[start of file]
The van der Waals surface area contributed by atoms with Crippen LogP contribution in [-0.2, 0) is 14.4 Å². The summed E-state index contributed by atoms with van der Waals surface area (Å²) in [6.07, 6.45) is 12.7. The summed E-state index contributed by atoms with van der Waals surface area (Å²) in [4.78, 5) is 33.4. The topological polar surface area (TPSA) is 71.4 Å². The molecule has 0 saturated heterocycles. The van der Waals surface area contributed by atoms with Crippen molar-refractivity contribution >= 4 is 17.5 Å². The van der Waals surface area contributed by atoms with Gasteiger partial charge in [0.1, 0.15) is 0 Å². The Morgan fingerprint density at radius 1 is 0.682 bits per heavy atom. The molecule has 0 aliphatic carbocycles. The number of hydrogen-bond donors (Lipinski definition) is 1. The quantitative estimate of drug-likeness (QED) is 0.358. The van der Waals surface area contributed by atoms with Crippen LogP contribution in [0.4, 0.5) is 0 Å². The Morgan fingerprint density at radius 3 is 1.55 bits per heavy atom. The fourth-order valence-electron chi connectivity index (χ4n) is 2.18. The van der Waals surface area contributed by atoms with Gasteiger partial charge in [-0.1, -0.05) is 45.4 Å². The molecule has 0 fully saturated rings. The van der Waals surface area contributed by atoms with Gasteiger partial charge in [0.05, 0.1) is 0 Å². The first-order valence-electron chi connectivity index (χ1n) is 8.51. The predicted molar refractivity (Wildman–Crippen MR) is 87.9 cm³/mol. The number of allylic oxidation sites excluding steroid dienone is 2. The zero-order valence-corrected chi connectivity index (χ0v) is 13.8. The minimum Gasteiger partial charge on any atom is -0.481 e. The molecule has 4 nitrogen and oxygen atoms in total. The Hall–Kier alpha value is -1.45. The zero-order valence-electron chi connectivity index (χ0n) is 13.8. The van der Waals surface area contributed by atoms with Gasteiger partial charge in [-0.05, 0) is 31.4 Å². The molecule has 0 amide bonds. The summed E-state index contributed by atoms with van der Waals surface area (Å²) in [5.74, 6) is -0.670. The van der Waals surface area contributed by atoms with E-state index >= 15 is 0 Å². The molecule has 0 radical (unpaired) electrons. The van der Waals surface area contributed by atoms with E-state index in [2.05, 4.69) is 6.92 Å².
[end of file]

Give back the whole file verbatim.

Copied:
The van der Waals surface area contributed by atoms with Crippen LogP contribution in [-0.2, 0) is 14.4 Å². The summed E-state index contributed by atoms with van der Waals surface area (Å²) in [6.07, 6.45) is 12.7. The summed E-state index contributed by atoms with van der Waals surface area (Å²) in [4.78, 5) is 33.4. The topological polar surface area (TPSA) is 71.4 Å². The molecule has 0 saturated heterocycles. The van der Waals surface area contributed by atoms with Crippen molar-refractivity contribution >= 4 is 17.5 Å². The van der Waals surface area contributed by atoms with Gasteiger partial charge in [0.1, 0.15) is 0 Å². The Morgan fingerprint density at radius 1 is 0.682 bits per heavy atom. The molecule has 0 aliphatic carbocycles. The number of hydrogen-bond donors (Lipinski definition) is 1. The quantitative estimate of drug-likeness (QED) is 0.358. The van der Waals surface area contributed by atoms with Crippen LogP contribution in [0.4, 0.5) is 0 Å². The Morgan fingerprint density at radius 3 is 1.55 bits per heavy atom. The fourth-order valence-electron chi connectivity index (χ4n) is 2.18. The van der Waals surface area contributed by atoms with Gasteiger partial charge in [-0.1, -0.05) is 45.4 Å². The molecule has 0 fully saturated rings. The van der Waals surface area contributed by atoms with Gasteiger partial charge in [0.05, 0.1) is 0 Å². The first-order valence-electron chi connectivity index (χ1n) is 8.51. The predicted molar refractivity (Wildman–Crippen MR) is 87.9 cm³/mol. The number of allylic oxidation sites excluding steroid dienone is 2. The zero-order valence-corrected chi connectivity index (χ0v) is 13.8. The minimum Gasteiger partial charge on any atom is -0.481 e. The molecule has 4 nitrogen and oxygen atoms in total. The Hall–Kier alpha value is -1.45. The zero-order valence-electron chi connectivity index (χ0n) is 13.8. The van der Waals surface area contributed by atoms with Gasteiger partial charge in [-0.05, 0) is 31.4 Å². The molecule has 0 amide bonds. The summed E-state index contributed by atoms with van der Waals surface area (Å²) in [5.74, 6) is -0.670. The van der Waals surface area contributed by atoms with E-state index >= 15 is 0 Å². The molecule has 0 radical (unpaired) electrons. The van der Waals surface area contributed by atoms with E-state index in [2.05, 4.69) is 6.92 Å².